Working at the NBC was an experience I will never forget and I am hoping to return soon. I was doing the physiotherapy placement, which I found very challenging at first. The language barrier made it hard to communicate with my little patients but then one finds ways of overcoming these problems and the work is so rewarding! The local physios were very helpful and I quickly learnt the Khmer words for body parts and activities. The placement involved manual treatment and encouraging exercises which helped the children achieve crucial development benchmarks such as sitting crawling walking and communicating. I underestimated how attached one can get to these children and still miss them terribly.
Motos: I remember my first moto ride to riverside. It was dark and the streets looked so beautiful in the mild streetlights. The speed of the moto created a welcome breeze I loved the organized chaos of Phnom Penh traffic and seeing entire families perched onto one moto and other bizarre violations of traffic rules as we know them. And yet, only days later this becomes the norm and you forget you really meant to take a picture of it. It’s amazing how fast one acclimatizes.
(In fact, after two weeks I succumbed to the urge to ride my own moto, so I hired motos a few times to ride in the city and out to the countryside. I would highly recommend this to anyone. It’s risky but so worth it!)
Out in town:
Riverside…what can I say, many many good nights with my lovely fellow volunteers and projects abroad staff. What a great place for food, cocktails and private cinemas.
Lakeside…well everyone should visit Happy Guesthouse at least once, a staple for all volunteers and a truly beautiful place at night.
BKK… Nice restaurants and a few nice afternoons by the pool at the Pavilion hotel.
Not a big fan of shopping I must admit but the Russian and Central market were quite interesting. Phnom Penh has great little handicraft boutiques too which sell beautiful local products…such as the silk cushions I brought back home, their unique patterns and colour reminds me every day of the beautiful colours of Cambodia.
We had the most amazing cook in our apartment, a big big thank you again to Rath!!! Other favourite eats in Phnom Penh included Friends Restaurant, Frizz, Dosa Corner…the list is endless. I loved street food from the market stalls close to our placement. Try Karem (khmer ice cream)!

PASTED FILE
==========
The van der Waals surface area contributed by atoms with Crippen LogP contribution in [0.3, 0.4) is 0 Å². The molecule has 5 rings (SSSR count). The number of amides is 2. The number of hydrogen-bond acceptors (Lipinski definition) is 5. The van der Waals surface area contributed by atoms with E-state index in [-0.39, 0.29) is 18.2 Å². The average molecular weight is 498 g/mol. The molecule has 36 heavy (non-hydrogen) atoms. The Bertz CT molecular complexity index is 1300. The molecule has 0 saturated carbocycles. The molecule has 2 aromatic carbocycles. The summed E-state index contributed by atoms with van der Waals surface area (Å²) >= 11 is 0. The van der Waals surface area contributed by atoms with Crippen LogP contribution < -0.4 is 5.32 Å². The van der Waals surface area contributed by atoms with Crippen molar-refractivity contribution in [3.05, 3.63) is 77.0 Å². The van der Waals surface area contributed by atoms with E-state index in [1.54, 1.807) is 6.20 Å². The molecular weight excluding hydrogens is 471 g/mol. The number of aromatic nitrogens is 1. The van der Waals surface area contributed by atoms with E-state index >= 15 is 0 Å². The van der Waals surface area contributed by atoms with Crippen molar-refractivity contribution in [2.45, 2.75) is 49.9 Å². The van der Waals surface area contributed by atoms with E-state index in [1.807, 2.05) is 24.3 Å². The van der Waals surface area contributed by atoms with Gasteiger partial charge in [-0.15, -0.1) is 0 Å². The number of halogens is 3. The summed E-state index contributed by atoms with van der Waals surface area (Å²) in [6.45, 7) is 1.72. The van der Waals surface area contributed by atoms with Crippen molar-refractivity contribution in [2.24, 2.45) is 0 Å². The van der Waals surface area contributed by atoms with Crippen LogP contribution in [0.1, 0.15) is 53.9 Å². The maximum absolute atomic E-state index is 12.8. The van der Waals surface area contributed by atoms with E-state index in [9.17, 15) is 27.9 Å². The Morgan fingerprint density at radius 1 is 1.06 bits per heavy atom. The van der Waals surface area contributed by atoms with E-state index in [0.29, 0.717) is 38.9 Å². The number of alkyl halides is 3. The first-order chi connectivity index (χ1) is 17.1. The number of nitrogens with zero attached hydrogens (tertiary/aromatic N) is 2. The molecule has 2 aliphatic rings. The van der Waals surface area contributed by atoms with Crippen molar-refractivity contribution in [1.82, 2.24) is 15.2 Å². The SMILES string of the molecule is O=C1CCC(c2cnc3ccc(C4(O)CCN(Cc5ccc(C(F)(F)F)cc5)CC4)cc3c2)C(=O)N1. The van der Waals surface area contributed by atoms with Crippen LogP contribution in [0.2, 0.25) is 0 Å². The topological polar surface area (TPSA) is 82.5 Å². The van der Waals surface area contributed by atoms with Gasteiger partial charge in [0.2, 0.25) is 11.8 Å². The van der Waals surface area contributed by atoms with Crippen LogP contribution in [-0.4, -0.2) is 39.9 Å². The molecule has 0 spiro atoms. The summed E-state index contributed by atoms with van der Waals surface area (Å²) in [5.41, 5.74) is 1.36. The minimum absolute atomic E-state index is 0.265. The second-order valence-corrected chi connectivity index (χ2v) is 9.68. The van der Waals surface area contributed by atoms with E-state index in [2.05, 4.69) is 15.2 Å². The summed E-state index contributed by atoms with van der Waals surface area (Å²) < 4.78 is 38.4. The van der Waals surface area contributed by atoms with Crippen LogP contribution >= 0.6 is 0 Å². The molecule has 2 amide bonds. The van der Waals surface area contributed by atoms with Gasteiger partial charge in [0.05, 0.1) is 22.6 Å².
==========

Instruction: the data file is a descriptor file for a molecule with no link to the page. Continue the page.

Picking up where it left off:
Places to see:
I loved aimlessly wondering around Phnom Penh and just taking in the many facets of this city. Specific places worth seeing include the S-21 and the Killing fields. It makes for an overwhelming and sad experience but is an intrinsic part of Cambodian history. I am amazed and inspired to see how the people of this country have dealt with their sad past and have such a positive attitude to live.
A must for every Cambodia trip, the ruins of Angkor are truly impressive! I really enjoyed hiring a bike for a dollar and seeing the main temples at my own pace.
The town itself is also worth exploring but can be seen on foot in a day. I enjoyed my visit to Kantha Bopha, a childrens hospital, which has a performance and a film every Friday and Saturday night.
We had a great time on the Bamboo train, a mad little contraption of bamboo sticks on rails going quite fast down a bumpy set of tracks!
The Killing caves were also breathtaking, so was Phnom Banan, which we visited by Moto. Battambang is Cambodias’ orchard and has some great fruit to offer.
This was one of the best trips I had in Cambodia, even though I actually felt pretty seasick on the elephant ride. But the ride is fun and the jungle is beautiful.
(Visit Bananas! a little restaurant with a very interesting and eccentric hostess)
Not convinced by the beaches but it is a nice break from the city and it was another good weekend spent in the company of amazing fellow volunteers. The visit to the snake pit, a bizarre Russian restaurant and zoo, was a highlight.
There are so many stories, so many memories I can think of but some experiences just can’t be put in words. I just want to say thank you to all the volunteers who made my stay special and to the projects abroad staff who I count among my friends now.
I’m wishing all the current and future volunteers a great time; I wish I was there now myself!!!
Heidi Blum, Physiotherapy placement